“For all the talk of this rally slowing, it’s still right up there with some of the most bullish markets on record.

“However, London continues to underperform. Average prices are so much higher in the capital that a period out of the limelight isn’t necessarily a problem on paper but investors are keeping a keen eye on London’s post-pandemic recovery. Ultimately, they will go where the demand is but it’s too early to tell whether an influx of buyers and renters will put the capital back in pole position next year in relative terms. 

“The reinstatement of an office into people’s work routine is still a work in progress but, judging by the number of people we speak to who have done a screeching u-turn on plans to move to the country, rumours of a weakening of demand for London property seem to have been greatly overstated. 

“Buyers with the flexibility to drop everything and go on a viewing are becoming rarer by the day. People are living their new normal — it’s just not as new as we all thought it was going to be.

“The economic pain expected over the next six months could hasten the capital’s re-emergence as the country’s best performing region but that’s a silver lining to a dark cloud that could sorely affect the wider market.

“The uncertainty of a world not propped up by Stamp Duty tax breaks and furlough handouts is likely to most severely affect the regions where growth has truly been on fire.”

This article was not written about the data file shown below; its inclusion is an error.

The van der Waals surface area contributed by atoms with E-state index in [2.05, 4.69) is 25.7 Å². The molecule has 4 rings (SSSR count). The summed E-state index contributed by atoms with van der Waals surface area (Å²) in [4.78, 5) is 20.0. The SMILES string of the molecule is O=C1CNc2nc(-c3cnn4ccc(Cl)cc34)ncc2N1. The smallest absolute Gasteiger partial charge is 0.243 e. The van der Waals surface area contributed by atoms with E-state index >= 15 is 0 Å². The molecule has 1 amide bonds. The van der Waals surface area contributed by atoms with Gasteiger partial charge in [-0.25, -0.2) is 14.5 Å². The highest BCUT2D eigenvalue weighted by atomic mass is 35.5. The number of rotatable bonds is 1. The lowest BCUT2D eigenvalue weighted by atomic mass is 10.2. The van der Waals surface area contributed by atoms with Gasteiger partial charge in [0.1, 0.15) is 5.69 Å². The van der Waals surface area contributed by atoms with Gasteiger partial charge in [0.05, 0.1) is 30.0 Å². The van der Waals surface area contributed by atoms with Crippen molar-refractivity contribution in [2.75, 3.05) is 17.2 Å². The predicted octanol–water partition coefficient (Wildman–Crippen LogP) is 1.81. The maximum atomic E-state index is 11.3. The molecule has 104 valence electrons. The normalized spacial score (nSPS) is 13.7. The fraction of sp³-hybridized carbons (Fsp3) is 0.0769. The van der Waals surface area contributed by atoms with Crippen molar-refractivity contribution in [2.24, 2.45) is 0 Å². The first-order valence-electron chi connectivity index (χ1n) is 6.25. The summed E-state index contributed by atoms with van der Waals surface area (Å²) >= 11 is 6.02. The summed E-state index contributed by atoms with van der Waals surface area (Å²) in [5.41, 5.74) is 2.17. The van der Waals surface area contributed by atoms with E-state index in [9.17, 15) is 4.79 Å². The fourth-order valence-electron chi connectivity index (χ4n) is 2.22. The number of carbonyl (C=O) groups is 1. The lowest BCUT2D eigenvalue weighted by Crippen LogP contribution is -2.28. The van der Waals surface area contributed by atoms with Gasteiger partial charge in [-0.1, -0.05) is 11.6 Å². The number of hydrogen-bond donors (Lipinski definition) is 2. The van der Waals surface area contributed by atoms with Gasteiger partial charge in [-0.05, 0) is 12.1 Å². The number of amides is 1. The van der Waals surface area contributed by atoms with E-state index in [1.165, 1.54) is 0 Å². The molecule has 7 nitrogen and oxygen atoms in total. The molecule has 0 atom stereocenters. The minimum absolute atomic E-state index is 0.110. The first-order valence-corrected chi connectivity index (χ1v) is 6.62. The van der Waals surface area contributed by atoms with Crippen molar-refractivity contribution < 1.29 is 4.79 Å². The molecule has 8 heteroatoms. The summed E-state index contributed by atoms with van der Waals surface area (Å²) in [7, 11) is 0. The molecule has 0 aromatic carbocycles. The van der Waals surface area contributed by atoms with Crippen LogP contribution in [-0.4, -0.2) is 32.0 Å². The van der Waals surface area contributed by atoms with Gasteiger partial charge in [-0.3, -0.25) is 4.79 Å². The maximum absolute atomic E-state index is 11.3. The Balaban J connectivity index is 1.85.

Karthik Srivats, co-founder of mortgage lender Ahauz, comments: “It’s been a frenetic time in the housing market and this data shows things have not got any easier for first-time buyers.

“The tail end of the Stamp Duty holiday has seen a bump in house prices after a period in which the pace of annual growth appeared to be slowing slightly.

“Growth in prices continues to outstrip wages and raising a deposit the old-fashioned way through patient savings remains an unrealistic dream for most. With the cost of living going up and an upcoming increase in taxes, first time buyers across the country are craving for any kind of support to get on the property ladder.

“One piece of good news is that first time buyers now have sole access to Stamp Duty relief on purchases up to £300,000 which may give them a slight edge going forward. 

“Looking ahead, while many are still forecasting more modest gains later in the year, it really is a case of, believe it when you see it.

“Rock bottom interest rates and a continued demand for bigger homes with more outdoor space may well support buyer activity for some time to come.”